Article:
The [Monday] Papers
"Hitch Elementary School Principal Debby Reese points out students learning in every nook and cranny as she tours the top-rated school on the Far Northwest Side," Heather Cherone writes for DNAinfo Chicago.
"A class studies in what was once a men's bathroom.
"The defunct projector's booth in the school's auditorium has been converted into a room for the school's speech therapist to work with students.
"And the school's hallways are dotted with cubicles that serve as classrooms - despite the hubbub caused by students passing from one subject to the next."
It's been hard for some people to get their heads around given the closure of 50 (allegedly) underutilized schools in Chicago, but CPS has an overcrowding problem too.
"Hitch is among the most overcrowded public schools in Chicago, but pleas to build an annex or simply set up extra classrooms in mobile buildings have fallen on deaf ears at Chicago Public Schools headquarters, parents, school officials and Ald. John Arena (45th) said.
"The school, at 5625 N. McVicker Ave., has 585 students in a building that has an ideal capacity of 450 students, Reese said.
"That would give the school an utilization rate of 130 percent, which is among the highest on the Far Northwest Side, an area where most schools are bursting with students because of an influx of families looking for affordable homes in a relatively safe area of the city."
In a city as big as Chicago, uneven distributions of students are inevitable. But it certainly seems like CPS has utterly failed to monitor, project and adjust to demographic trends that tend to be long in the making.
There's also a lesson here against closing supposedly underutilized schools: Things change.
"Although Reese said she she used to worry about CPS officials closing Hitch because it was once underenrolled, she now has the opposite problem, with 45 more students attending Hitch this year than last."
If Chicago's leaders are serious about "fixing" Chicago's poorest neighborhoods, then, what will happen if and when they become more populous and school-age cohorts begin to rise? Will we have to build new schools because we've closed and destroyed or sold off the old ones?
Schools are central to communities. In most cases, they should remain even as those communities change. Particularly in Chicago, neighborhoods are fluid. Anchors need not be.
"[Hitch] first requested a four-classroom mobile annex five years ago to cope with the population boom, Arena said.
"There has been no response," said the alderman, who testified at a recent public hearing held by CPS to discuss the needs of schools on the Far Northwest Side. "We can only hope that our voices are being heard."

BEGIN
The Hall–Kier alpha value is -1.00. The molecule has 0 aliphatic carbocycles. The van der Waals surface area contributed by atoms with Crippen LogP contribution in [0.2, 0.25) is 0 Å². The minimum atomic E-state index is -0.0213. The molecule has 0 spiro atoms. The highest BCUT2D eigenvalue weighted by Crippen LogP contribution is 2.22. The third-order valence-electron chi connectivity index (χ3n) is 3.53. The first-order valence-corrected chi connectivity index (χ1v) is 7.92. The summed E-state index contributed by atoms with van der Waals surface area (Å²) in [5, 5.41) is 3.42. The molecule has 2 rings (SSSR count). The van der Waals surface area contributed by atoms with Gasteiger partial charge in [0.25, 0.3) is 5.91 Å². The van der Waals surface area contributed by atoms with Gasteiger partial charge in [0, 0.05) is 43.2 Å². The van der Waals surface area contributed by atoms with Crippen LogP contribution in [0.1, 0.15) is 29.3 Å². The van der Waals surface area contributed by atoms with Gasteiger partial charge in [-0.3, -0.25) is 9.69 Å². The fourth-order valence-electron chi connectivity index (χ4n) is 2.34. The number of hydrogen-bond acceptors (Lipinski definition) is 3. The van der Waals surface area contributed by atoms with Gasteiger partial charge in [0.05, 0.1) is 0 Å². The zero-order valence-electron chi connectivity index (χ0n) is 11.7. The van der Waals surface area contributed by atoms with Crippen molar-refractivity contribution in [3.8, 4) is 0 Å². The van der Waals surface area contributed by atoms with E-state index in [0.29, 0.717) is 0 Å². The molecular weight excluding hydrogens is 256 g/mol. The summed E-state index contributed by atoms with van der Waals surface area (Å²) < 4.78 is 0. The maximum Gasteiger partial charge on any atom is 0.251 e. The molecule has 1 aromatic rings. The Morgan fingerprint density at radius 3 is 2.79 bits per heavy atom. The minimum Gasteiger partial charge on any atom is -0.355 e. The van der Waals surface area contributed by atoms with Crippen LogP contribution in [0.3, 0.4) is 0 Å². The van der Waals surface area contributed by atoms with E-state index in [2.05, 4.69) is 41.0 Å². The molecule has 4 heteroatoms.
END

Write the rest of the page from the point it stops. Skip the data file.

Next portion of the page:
"Arena was one of several community members who volunteered recently to demolish the marble fixtures of an unused men's room so it could be turned into a classroom.
"The marble was salvaged and may be used in a future public art project in the 45th Ward, Arena said.
"Arena said he was especially frustrated that Hitch was not included in a spate of announcements made by Mayor Rahm Emanuel last month that detailed more than $90 million to be spent on new science labs and playgrounds, a new school on the Southeast Side and annexes to lessen overcrowding.
"Among the schools that will get new annexes are Wildwood Elementary School in Edgebrook and Water Payton College Prep.
"CPS capital spending has been politicized," Arena said, adding that the annexes planned for Wildwood and Payton benefit parts of the city the mayor hopes to win in his 2015 re-election campaign.
"Coupled with a call for more charter schools on the Far Northwest Side, the CPS approach to capital funding is "fundamentally flawed," he said.
"Overcrowding is especially acute in the lower grades, especially in kindergarten and first grade, where each class has more than 30 students, Reese said."
Rahm's mass school closings is so drastic that there is no way to reverse it if he should lose or leave office. At least under Richard M. Daley the school-closing regime happened a few schools at a time every year.
The dislocation and spinoff effects will have consequences for years to come. The drama is just beginning. Meanwhile, schools that have been unattended to will also suffer consequences.
"CPS officials have encouraged Reese to stop offering prekindergarten because of the space crunch, she said."
"CPS officials also have suggested the school turn its lunchroom and library into classrooms in response to complaints about overcrowding."
Students could check out books to read while eating at their desks.
"CPS officials expected 559 students in kindergarten through eighth grade to attend Hitch this year. Because fewer students enrolled at the school this fall, Hitch stood to lose an additional $54,400 under the new student-based budgeting system."
So overcrowding was projected to be even worse.
"Reese said she was relieved CPS officials decided to delay implementing the system for schools that would have lost funding, since she already had to severely cut the school's budget in the spring in the first round of budget cuts.
"However, Hitch lost nearly $30,000 in money designated for low-income students and as part of the federal No Child Left Behind act."
Those are the kids we'll just teach in the bathroom. But because we're getting rid of our library and cafeteria, they'll have to bring books and lunch from home.
And if they act out, shame on their parents!
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Posted on October 28, 2013
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